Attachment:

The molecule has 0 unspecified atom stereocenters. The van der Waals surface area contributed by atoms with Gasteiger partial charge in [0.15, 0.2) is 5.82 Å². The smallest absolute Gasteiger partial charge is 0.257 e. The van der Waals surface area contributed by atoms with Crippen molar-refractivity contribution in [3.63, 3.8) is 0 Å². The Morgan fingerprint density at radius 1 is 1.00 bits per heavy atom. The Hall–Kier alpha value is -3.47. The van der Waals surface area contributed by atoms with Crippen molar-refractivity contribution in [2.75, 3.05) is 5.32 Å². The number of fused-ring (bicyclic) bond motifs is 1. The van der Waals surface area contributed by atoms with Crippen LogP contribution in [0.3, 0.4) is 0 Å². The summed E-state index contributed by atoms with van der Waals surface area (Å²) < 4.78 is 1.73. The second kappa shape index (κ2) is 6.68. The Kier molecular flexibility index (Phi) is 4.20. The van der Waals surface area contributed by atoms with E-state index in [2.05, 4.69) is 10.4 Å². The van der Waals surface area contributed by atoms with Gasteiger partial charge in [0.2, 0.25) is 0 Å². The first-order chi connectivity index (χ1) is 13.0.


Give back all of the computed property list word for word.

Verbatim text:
The molecule has 0 unspecified atom stereocenters. The van der Waals surface area contributed by atoms with Gasteiger partial charge in [0.15, 0.2) is 5.82 Å². The smallest absolute Gasteiger partial charge is 0.257 e. The van der Waals surface area contributed by atoms with Crippen molar-refractivity contribution in [3.63, 3.8) is 0 Å². The Morgan fingerprint density at radius 1 is 1.00 bits per heavy atom. The Hall–Kier alpha value is -3.47. The van der Waals surface area contributed by atoms with Crippen molar-refractivity contribution in [2.75, 3.05) is 5.32 Å². The number of fused-ring (bicyclic) bond motifs is 1. The van der Waals surface area contributed by atoms with Crippen LogP contribution in [0.3, 0.4) is 0 Å². The summed E-state index contributed by atoms with van der Waals surface area (Å²) < 4.78 is 1.73. The second kappa shape index (κ2) is 6.68. The Kier molecular flexibility index (Phi) is 4.20. The van der Waals surface area contributed by atoms with E-state index in [2.05, 4.69) is 10.4 Å². The van der Waals surface area contributed by atoms with Gasteiger partial charge in [0.2, 0.25) is 0 Å². The first-order chi connectivity index (χ1) is 13.0.